Parents were notified Monday evening that Christ the King School will not reopen for the 2015-16 school year. Low enrollment and finances were cited as reasons.
Rev. Stanislaw Slaby, pastor of Christ the Redeemer Parish, said the decision was made after consultation with the parish finance and pastoral councils, the school advisory committee and diocesan schools office and has been approved by Metuchen Bishop Paul G. Bootkoski.
There are no plans to sell the building at present, according to a diocese spokeswoman. The building belongs to the parish, which will continue to use the building for its religious education program and for parish events and activities.
The closure of Christ the King School, which opened its doors on Sept. 6, 1968, is due to low enrollment, which already has resulted in a parish deficit of more than $1 million, according to Father Slaby. Further subsidizing the school would place an enormous burden on the parish, and even threaten its existence, he added.
Currently, there are 125 enrolled students at Christ the King School, which is on North 13th Avenue. Student enrollment is the lowest it has been in the past 10 years, the pastor said, and is about half of the number needed to make the school viable, with student tuition covering only half the operating costs.
Also problematic is the loss of student bus transportation, which resulted in the parish paying two-thirds of busing costs in the 2013-14 academic year alone. Bus transportation was eliminated this year, due to low interest among school families.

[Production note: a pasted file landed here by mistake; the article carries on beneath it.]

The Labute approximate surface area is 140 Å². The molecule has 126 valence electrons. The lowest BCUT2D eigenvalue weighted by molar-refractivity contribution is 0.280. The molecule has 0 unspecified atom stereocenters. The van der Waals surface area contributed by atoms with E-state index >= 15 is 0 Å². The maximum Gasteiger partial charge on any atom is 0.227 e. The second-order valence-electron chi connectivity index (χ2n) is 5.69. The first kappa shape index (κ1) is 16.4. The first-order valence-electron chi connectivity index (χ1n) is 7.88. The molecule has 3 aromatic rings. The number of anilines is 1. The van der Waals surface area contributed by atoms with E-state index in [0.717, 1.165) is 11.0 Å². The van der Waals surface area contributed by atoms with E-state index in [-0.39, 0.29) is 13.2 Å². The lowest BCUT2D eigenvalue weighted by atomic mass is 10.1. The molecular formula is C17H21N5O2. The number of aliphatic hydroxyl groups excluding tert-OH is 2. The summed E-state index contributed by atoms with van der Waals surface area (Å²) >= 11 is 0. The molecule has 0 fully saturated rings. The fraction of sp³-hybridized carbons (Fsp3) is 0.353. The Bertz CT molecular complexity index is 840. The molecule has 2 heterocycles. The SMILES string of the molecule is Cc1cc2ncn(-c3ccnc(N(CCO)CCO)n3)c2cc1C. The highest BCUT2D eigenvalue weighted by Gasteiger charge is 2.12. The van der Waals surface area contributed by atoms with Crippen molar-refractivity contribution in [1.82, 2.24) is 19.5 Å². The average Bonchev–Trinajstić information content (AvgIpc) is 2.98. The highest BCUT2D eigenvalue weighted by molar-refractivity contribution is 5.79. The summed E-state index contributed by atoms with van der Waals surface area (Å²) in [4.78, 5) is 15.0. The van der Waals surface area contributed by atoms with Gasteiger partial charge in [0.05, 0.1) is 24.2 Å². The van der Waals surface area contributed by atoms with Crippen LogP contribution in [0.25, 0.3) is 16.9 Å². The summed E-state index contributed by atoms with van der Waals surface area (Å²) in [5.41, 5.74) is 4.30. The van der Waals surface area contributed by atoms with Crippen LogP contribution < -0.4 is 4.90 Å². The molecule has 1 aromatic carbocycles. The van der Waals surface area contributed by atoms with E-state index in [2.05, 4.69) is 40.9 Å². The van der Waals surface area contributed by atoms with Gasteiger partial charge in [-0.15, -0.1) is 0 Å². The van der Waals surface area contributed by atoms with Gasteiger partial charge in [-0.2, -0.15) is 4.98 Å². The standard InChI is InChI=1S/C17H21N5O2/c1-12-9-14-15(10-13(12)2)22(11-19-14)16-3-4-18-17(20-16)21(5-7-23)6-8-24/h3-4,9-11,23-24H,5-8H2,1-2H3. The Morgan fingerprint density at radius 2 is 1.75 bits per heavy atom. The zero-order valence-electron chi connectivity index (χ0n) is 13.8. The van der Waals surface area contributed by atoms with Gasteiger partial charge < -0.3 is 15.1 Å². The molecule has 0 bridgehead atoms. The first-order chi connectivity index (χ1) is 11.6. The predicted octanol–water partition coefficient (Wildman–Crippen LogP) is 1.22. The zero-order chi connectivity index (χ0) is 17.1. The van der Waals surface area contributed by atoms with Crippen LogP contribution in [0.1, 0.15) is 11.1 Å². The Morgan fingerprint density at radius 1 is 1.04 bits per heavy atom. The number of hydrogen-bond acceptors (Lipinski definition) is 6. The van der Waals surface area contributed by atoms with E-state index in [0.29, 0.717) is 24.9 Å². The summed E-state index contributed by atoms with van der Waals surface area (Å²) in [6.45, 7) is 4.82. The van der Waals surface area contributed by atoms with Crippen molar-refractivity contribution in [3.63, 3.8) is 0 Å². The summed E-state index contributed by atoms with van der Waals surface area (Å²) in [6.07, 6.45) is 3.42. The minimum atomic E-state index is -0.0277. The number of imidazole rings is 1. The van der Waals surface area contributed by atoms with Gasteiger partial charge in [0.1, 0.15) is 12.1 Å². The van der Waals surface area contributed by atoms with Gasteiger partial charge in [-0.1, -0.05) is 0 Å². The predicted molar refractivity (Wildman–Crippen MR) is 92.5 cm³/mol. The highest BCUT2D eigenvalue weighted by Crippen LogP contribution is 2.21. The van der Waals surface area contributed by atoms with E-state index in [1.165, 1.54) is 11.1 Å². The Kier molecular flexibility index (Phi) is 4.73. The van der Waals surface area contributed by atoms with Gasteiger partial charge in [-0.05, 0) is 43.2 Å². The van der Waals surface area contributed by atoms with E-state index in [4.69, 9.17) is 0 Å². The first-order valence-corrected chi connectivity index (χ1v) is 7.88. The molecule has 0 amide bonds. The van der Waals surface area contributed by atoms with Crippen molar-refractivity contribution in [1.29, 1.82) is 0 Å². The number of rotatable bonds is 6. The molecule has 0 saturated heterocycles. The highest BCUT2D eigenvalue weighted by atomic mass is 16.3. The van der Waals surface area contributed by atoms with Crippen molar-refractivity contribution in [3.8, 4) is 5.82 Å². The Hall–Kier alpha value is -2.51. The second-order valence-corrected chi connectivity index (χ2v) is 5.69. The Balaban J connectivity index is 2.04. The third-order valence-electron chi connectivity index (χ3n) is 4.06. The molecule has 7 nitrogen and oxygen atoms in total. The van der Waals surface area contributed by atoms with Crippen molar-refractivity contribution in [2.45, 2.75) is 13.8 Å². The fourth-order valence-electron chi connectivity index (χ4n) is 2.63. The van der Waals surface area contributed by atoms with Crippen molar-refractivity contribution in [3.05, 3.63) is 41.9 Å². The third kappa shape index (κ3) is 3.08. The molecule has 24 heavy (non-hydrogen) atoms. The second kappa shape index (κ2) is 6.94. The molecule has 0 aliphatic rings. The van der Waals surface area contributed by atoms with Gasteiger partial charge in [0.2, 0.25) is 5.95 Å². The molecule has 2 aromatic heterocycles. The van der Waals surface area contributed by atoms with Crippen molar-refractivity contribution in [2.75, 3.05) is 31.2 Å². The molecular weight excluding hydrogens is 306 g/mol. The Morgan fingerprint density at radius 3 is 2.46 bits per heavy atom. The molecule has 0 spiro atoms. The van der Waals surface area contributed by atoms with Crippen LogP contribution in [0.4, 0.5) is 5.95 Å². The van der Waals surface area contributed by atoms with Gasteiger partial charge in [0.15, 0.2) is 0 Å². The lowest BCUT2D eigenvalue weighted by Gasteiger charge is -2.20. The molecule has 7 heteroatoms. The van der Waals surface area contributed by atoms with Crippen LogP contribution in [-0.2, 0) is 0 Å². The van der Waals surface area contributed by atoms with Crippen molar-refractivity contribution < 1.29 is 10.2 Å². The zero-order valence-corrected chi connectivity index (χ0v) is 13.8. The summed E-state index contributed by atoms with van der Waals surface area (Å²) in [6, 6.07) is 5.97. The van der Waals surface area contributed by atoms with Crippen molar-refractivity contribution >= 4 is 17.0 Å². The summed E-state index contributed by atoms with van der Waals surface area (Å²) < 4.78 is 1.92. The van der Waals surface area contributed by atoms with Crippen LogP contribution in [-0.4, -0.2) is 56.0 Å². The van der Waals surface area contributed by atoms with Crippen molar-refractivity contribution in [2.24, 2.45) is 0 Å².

"In reality, we would need 200 students for the school to be considered financially healthy," Father Slaby said. "Right now, we are in a serious deficit and the parish cannot afford to undertake additional debt to keep the school open."
According to the pastor, the parish has spent more than $1 million to subsidize the school over the past five years. In the 2013-14 academic year, the parish subsidy totaled $277,000. The projected subsidy for the current school year (2014-15) amounts to $295,000, a figure he said may increase with a further drop in enrollment or other unforeseen expenses.
Pointing to additional factors that may have contributed to enrollment issues, the pastor said a downturn in the economy has brought about increased financial hardships for many parishioners, making it difficult for them to afford tuition. As a result, there are fewer families with young children attending the parish school.
Currently, less than one-third of enrolled students at Christ the King School are parishioners, while 187 students who attend other local schools are enrolled in the parish’s religious education program.
According to the school’s website, parishioner parents pay $4,300 for the first child in grades 1-8, $3,225 for the second, $2,150 for the third and $1,075 for the fourth. Non-parishioner parents pay $5,200 for the one child in the school, $3,900 for the second, $2,600 for the third and $1,300 for the fourth.
A change in demographics over the last 10 years may have played a part in the enrollment decline, too. Father Slaby said many active parishioners are older and are not being equally replaced by younger parishioners. For instance, there have been 15 baptisms at the parish this past year compared to 61 parishioner deaths, according to the diocese.
Other residents, he said, are moving out of the borough due to the flood problems that have plagued the community.